(CNN) - Sen. Dick Lugar, the third most senior member of the Senate, triumphed Friday over challenges to his eligibility to pursue re-election as a candidate from Indiana because he no longer has a home there.
Lugar, who has lived in McLean, Virginia, since the sale of his Indianapolis home in 1977, had insisted that residency was not an issue for him since the Indiana state constitution stipulates he only had to be a resident to run for Senate during his first campaign.
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Lugar's primary opponent, tea-party-backed state Treasurer Richard Mourdock, has made a campaign issue out of Lugar's lack of a physical residence in the Hoosier state.
But in a 4-0 decision Friday, the Indiana Election Commission agreed with Lugar and denied three voter challenges to his placement on the May 8 primary ballot.
"I don't think there's enough here to disqualify Sen. Lugar," said Anthony Long, vice-chair of the commission.
A day earlier, Lugar's position was also backed by Indiana Attorney General Greg Zoeller in an opinion stating, "Members of Congress do not lose their residency for voting purposes when they leave the state so that they may fulfill their duties."
Without a physical residence, challengers to his candidacy argued that Lugar could not have residency in the state, and thus, could not be an inhabitant. The commission disagreed, finding that absence of a physical residence did not disqualify Lugar from being an inhabitant.
The Indiana state constitution says "a person is not considered to have lost residence in a precinct in Indiana by reason of the person's absence on the business of (1) the state of Indiana; or (2) the United States."
And though he acknowledged the difficulty of interpreting the term "inhabitant," Long went back to the U.S. Constitution.
"This is very narrow in my mind," he said. "In my mind we get to the U.S. Constitution. It says you have to be an inhabitant in the state." That's all that needs to be decided, he said.
"I can see I'd feel a whole lot more comfortable if he had some kind of living unit here in the state," Long continued, adding that this could be an issue for voters to decide in the primary. But he resolved that there was not enough evidence to prove Lugar did not have a "presence" in the state. And a "presence," for Long, was enough to deem Lugar an inhabitant.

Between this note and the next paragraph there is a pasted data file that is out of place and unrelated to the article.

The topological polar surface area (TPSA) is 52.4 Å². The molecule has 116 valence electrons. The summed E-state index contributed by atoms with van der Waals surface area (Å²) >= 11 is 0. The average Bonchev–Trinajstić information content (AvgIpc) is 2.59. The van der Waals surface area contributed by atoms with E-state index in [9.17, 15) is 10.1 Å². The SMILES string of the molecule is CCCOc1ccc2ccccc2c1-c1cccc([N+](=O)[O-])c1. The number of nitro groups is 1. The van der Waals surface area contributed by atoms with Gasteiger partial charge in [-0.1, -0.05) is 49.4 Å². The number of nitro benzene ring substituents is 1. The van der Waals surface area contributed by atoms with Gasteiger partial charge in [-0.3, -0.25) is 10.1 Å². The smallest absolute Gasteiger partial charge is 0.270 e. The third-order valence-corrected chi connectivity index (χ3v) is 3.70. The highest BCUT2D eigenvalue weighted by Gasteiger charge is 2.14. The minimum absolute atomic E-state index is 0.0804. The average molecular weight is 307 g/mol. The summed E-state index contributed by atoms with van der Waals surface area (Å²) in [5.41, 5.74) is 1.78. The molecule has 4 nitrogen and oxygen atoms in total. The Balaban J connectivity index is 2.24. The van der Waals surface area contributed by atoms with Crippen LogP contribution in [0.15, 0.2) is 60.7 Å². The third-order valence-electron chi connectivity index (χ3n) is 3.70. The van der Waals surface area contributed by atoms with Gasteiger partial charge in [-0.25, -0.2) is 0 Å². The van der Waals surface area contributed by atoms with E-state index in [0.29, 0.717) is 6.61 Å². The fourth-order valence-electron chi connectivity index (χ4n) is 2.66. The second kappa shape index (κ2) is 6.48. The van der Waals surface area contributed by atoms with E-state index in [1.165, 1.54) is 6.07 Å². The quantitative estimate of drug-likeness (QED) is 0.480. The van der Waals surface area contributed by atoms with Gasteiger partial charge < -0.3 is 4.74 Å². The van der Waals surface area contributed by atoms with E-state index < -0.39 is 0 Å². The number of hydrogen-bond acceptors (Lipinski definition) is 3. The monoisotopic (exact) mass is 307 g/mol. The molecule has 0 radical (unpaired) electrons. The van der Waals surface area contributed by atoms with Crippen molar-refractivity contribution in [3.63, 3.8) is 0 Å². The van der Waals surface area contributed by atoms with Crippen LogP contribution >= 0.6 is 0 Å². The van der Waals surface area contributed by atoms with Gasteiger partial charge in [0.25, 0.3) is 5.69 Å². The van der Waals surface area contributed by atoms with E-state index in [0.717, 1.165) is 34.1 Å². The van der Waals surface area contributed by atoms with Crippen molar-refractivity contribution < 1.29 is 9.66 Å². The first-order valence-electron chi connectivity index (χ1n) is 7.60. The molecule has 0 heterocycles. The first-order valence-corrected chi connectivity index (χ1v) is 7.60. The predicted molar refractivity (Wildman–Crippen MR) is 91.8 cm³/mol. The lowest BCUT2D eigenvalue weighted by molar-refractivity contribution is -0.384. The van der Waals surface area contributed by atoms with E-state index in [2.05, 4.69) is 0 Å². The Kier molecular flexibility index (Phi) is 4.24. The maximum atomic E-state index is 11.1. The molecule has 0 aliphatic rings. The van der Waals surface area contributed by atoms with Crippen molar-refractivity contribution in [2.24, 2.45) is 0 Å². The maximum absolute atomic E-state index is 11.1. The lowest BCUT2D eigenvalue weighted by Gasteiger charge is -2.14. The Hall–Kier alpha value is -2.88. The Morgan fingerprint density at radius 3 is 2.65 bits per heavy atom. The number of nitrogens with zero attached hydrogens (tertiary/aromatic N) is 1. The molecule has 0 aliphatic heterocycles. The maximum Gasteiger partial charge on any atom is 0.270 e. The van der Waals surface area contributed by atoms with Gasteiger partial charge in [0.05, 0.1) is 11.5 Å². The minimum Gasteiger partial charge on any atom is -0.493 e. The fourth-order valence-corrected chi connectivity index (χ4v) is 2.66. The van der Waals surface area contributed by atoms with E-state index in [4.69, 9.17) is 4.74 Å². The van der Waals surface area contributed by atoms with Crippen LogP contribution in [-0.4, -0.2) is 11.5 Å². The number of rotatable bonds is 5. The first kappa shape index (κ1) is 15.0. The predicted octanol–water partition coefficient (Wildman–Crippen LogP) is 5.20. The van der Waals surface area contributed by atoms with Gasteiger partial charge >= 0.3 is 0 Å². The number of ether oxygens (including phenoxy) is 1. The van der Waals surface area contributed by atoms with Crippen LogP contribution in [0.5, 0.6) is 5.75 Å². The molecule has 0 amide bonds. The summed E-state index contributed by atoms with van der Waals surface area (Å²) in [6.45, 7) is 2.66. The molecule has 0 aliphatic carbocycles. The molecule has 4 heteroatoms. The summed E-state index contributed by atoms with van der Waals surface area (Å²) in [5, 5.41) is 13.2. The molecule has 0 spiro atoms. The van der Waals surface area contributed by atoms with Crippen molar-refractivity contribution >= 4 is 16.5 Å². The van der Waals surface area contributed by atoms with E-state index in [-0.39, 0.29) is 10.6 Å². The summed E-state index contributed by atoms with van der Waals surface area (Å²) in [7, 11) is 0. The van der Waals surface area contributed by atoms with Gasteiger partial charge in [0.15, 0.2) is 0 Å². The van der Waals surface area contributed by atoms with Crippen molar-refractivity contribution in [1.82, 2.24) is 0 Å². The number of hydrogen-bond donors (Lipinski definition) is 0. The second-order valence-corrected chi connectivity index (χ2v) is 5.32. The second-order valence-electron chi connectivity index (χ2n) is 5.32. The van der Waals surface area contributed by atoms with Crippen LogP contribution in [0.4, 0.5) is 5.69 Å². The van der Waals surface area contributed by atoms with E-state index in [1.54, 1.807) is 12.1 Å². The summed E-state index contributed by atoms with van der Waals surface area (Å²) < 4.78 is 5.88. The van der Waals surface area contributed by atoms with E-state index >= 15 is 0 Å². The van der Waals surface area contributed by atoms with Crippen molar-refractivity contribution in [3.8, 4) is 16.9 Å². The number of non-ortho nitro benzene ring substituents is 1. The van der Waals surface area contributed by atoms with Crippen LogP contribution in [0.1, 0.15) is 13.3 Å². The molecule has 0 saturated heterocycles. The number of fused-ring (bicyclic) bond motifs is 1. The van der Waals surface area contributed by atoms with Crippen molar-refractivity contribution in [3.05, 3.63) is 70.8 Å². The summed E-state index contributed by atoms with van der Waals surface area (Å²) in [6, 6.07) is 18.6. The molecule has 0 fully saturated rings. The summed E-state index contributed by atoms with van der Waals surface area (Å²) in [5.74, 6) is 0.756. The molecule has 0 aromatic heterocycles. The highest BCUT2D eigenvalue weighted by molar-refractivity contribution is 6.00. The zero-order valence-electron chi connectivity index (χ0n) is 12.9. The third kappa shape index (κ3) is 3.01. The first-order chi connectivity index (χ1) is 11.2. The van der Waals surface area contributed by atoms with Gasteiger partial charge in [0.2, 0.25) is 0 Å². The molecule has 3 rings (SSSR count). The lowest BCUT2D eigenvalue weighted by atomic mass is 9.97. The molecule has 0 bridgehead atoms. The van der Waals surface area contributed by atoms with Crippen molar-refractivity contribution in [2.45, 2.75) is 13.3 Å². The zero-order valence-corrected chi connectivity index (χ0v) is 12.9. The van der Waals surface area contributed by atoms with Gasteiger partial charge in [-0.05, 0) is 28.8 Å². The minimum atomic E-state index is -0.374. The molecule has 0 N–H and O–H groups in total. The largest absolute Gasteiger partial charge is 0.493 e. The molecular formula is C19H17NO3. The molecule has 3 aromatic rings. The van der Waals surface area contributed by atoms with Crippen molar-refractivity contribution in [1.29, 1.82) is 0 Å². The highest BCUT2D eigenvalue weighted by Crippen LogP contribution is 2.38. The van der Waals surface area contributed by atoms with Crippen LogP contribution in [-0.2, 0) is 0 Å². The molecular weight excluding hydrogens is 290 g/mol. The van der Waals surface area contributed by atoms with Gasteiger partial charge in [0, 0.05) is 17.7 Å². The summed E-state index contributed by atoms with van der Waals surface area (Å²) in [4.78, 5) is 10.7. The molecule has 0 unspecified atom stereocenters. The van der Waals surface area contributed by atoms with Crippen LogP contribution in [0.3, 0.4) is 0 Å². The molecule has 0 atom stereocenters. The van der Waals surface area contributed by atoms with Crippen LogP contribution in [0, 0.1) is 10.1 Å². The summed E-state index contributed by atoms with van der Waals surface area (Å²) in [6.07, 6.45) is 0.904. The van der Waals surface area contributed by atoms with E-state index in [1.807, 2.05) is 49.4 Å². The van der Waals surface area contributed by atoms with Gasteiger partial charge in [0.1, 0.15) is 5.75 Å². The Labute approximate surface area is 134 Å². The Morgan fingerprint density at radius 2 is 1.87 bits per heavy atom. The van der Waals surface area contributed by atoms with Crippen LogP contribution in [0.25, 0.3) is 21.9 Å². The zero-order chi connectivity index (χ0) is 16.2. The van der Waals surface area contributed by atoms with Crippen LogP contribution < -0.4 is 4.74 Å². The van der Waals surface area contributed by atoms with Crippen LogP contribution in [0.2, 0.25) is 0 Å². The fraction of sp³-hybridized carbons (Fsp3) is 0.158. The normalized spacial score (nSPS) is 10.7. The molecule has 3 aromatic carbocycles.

Indiana voter and lifelong resident David Stockdale brought one of the challenges to Lugar after also filing an unrelated challenge to former Pennsylvania Sen. Rick Santorum's placement on the Republican primary presidential ballot.
"I'm not a lawyer, all of this is very intimidating," he told CNN. Stockdale said he felt compelled to act because he suspected politicians weren't "doing what they are supposed to be doing."
"Through the news I was aware Rick Santorum didn't have enough signatures to be on the ballot, so I filed a challenge for not having the right amount of signatures," he said. "I started to look at the Lugar situation in the news [and] I don't want to be hypocritical…if the whole purpose is to keep the system free of fraud and to have candidates follow the rules, if I was going to challenge Santorum, I also had to challenge Lugar," Stockdale said.
Stockdale also took issue with Lugar's voter registration, which lists his old address in Indianapolis. "Lugar could have been committing voter fraud," Stockdale said. "I don't know. I think there's more than just this issue that needs to be addressed."
The commission also settled that question Friday when Long stated, "There are requirements of residency [to run for Senate] and the legal requirements of getting a driver's license are not connected."
Lugar, who won with 87% of the vote in 2006, will remain on the ballot for a seventh term in office, facing Mourdock in the primary.
Stockdale has not decided who he'll back in the primary or general election, but said he hoped there wouldn't be any hard feelings from the incumbent as a result of his action.
"Family and friends that I've talked to about this think I'm crazy," he said. "I have enough faith in the system (that) I would hope a senator would respect a citizen challenging them and if they're doing something right, they would appreciate the challenge to make sure they continue to do the right thing."